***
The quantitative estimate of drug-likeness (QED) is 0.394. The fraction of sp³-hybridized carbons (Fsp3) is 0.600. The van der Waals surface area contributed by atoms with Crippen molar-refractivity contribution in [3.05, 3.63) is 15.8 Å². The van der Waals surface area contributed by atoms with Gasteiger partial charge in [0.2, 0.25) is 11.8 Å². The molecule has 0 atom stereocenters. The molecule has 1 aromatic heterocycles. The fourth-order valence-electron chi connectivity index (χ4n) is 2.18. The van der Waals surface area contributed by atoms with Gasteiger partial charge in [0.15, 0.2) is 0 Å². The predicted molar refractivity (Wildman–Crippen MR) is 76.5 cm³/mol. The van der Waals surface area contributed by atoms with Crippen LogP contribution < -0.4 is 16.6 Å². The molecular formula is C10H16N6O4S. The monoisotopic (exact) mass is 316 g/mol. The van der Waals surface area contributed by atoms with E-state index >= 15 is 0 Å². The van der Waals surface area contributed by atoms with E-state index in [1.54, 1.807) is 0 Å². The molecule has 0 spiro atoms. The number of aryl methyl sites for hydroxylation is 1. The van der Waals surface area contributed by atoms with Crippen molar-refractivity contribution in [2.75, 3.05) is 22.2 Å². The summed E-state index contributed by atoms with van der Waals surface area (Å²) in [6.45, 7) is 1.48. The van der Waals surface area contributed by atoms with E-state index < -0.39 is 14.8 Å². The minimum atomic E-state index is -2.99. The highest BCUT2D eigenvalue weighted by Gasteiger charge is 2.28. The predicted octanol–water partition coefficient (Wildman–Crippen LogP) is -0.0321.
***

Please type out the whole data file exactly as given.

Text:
The quantitative estimate of drug-likeness (QED) is 0.394. The fraction of sp³-hybridized carbons (Fsp3) is 0.600. The van der Waals surface area contributed by atoms with Crippen molar-refractivity contribution in [3.05, 3.63) is 15.8 Å². The van der Waals surface area contributed by atoms with Gasteiger partial charge in [0.2, 0.25) is 11.8 Å². The molecule has 0 atom stereocenters. The molecule has 1 aromatic heterocycles. The fourth-order valence-electron chi connectivity index (χ4n) is 2.18. The van der Waals surface area contributed by atoms with Gasteiger partial charge in [0.15, 0.2) is 0 Å². The predicted molar refractivity (Wildman–Crippen MR) is 76.5 cm³/mol. The van der Waals surface area contributed by atoms with Crippen LogP contribution < -0.4 is 16.6 Å². The molecular formula is C10H16N6O4S. The monoisotopic (exact) mass is 316 g/mol. The van der Waals surface area contributed by atoms with E-state index >= 15 is 0 Å². The van der Waals surface area contributed by atoms with E-state index in [1.54, 1.807) is 0 Å². The molecule has 0 spiro atoms. The number of aryl methyl sites for hydroxylation is 1. The van der Waals surface area contributed by atoms with Crippen molar-refractivity contribution in [2.75, 3.05) is 22.2 Å². The summed E-state index contributed by atoms with van der Waals surface area (Å²) in [6.45, 7) is 1.48. The van der Waals surface area contributed by atoms with E-state index < -0.39 is 14.8 Å². The minimum atomic E-state index is -2.99. The highest BCUT2D eigenvalue weighted by Gasteiger charge is 2.28. The predicted octanol–water partition coefficient (Wildman–Crippen LogP) is -0.0321.